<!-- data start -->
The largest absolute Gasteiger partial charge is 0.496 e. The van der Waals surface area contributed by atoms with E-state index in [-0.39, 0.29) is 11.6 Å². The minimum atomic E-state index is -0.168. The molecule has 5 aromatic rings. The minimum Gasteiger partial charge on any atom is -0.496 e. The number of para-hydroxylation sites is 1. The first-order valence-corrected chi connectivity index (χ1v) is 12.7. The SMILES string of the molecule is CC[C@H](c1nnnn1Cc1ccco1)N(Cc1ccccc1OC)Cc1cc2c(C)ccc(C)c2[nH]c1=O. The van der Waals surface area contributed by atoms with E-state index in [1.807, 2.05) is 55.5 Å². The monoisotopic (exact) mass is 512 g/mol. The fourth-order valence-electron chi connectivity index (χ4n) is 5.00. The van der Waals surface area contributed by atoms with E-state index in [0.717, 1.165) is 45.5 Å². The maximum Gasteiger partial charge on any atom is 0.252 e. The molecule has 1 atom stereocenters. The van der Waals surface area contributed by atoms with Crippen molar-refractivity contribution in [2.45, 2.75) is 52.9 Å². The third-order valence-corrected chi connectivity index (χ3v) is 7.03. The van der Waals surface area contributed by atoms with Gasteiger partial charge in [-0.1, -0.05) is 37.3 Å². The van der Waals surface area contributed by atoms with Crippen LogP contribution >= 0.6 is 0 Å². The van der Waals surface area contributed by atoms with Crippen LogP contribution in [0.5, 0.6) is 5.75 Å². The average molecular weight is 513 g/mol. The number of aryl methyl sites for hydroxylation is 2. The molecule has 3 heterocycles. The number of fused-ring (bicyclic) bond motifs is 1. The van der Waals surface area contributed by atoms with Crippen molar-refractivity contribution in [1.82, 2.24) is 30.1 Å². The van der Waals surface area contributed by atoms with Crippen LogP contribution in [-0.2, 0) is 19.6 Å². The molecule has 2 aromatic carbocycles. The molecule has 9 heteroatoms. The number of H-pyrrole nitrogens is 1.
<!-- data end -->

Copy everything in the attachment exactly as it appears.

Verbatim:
The largest absolute Gasteiger partial charge is 0.496 e. The van der Waals surface area contributed by atoms with E-state index in [-0.39, 0.29) is 11.6 Å². The minimum atomic E-state index is -0.168. The molecule has 5 aromatic rings. The minimum Gasteiger partial charge on any atom is -0.496 e. The number of para-hydroxylation sites is 1. The first-order valence-corrected chi connectivity index (χ1v) is 12.7. The SMILES string of the molecule is CC[C@H](c1nnnn1Cc1ccco1)N(Cc1ccccc1OC)Cc1cc2c(C)ccc(C)c2[nH]c1=O. The van der Waals surface area contributed by atoms with E-state index in [1.807, 2.05) is 55.5 Å². The monoisotopic (exact) mass is 512 g/mol. The fourth-order valence-electron chi connectivity index (χ4n) is 5.00. The van der Waals surface area contributed by atoms with E-state index in [0.717, 1.165) is 45.5 Å². The maximum Gasteiger partial charge on any atom is 0.252 e. The molecule has 1 atom stereocenters. The van der Waals surface area contributed by atoms with Crippen molar-refractivity contribution in [2.45, 2.75) is 52.9 Å². The third-order valence-corrected chi connectivity index (χ3v) is 7.03. The van der Waals surface area contributed by atoms with Gasteiger partial charge in [-0.1, -0.05) is 37.3 Å². The van der Waals surface area contributed by atoms with Crippen LogP contribution >= 0.6 is 0 Å². The van der Waals surface area contributed by atoms with Crippen LogP contribution in [0.5, 0.6) is 5.75 Å². The average molecular weight is 513 g/mol. The number of aryl methyl sites for hydroxylation is 2. The molecule has 3 heterocycles. The number of fused-ring (bicyclic) bond motifs is 1. The van der Waals surface area contributed by atoms with Crippen molar-refractivity contribution in [1.82, 2.24) is 30.1 Å². The van der Waals surface area contributed by atoms with Crippen LogP contribution in [-0.2, 0) is 19.6 Å². The molecule has 2 aromatic carbocycles. The molecule has 9 heteroatoms. The number of H-pyrrole nitrogens is 1.